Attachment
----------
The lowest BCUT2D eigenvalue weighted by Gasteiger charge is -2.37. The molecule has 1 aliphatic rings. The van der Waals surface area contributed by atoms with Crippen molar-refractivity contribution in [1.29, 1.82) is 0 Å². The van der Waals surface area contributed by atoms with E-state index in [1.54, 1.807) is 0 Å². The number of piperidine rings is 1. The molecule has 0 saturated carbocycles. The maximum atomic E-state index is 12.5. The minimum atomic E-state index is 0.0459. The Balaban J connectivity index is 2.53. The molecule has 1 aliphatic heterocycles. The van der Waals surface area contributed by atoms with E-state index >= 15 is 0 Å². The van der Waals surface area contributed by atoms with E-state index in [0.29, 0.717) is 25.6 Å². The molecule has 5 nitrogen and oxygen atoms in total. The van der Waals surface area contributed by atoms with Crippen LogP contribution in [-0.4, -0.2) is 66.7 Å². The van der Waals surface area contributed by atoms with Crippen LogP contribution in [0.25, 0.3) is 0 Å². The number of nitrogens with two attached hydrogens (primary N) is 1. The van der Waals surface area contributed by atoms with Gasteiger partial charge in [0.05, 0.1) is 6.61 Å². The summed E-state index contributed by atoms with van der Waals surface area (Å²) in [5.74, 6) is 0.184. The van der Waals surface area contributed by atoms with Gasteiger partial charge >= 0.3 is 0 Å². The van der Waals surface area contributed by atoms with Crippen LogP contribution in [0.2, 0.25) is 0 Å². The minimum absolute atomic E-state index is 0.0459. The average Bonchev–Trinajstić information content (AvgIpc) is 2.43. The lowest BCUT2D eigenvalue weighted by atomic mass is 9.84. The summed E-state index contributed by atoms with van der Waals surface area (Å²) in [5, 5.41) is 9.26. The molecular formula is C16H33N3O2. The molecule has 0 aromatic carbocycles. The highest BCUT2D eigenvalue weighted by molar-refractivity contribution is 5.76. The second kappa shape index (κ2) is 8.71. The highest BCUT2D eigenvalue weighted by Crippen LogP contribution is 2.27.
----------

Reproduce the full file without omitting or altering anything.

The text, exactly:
The lowest BCUT2D eigenvalue weighted by Gasteiger charge is -2.37. The molecule has 1 aliphatic rings. The van der Waals surface area contributed by atoms with Crippen molar-refractivity contribution in [1.29, 1.82) is 0 Å². The van der Waals surface area contributed by atoms with E-state index in [1.54, 1.807) is 0 Å². The number of piperidine rings is 1. The molecule has 0 saturated carbocycles. The maximum atomic E-state index is 12.5. The minimum atomic E-state index is 0.0459. The Balaban J connectivity index is 2.53. The molecule has 1 aliphatic heterocycles. The van der Waals surface area contributed by atoms with E-state index >= 15 is 0 Å². The van der Waals surface area contributed by atoms with E-state index in [0.29, 0.717) is 25.6 Å². The molecule has 5 nitrogen and oxygen atoms in total. The van der Waals surface area contributed by atoms with Crippen LogP contribution in [-0.4, -0.2) is 66.7 Å². The van der Waals surface area contributed by atoms with Crippen LogP contribution in [0.25, 0.3) is 0 Å². The number of nitrogens with two attached hydrogens (primary N) is 1. The van der Waals surface area contributed by atoms with Gasteiger partial charge in [0.05, 0.1) is 6.61 Å². The summed E-state index contributed by atoms with van der Waals surface area (Å²) in [5.74, 6) is 0.184. The van der Waals surface area contributed by atoms with Gasteiger partial charge >= 0.3 is 0 Å². The van der Waals surface area contributed by atoms with Crippen LogP contribution in [0.2, 0.25) is 0 Å². The minimum absolute atomic E-state index is 0.0459. The average Bonchev–Trinajstić information content (AvgIpc) is 2.43. The lowest BCUT2D eigenvalue weighted by atomic mass is 9.84. The summed E-state index contributed by atoms with van der Waals surface area (Å²) in [5, 5.41) is 9.26. The molecular formula is C16H33N3O2. The molecule has 0 aromatic carbocycles. The highest BCUT2D eigenvalue weighted by molar-refractivity contribution is 5.76. The second kappa shape index (κ2) is 8.71. The highest BCUT2D eigenvalue weighted by Crippen LogP contribution is 2.27.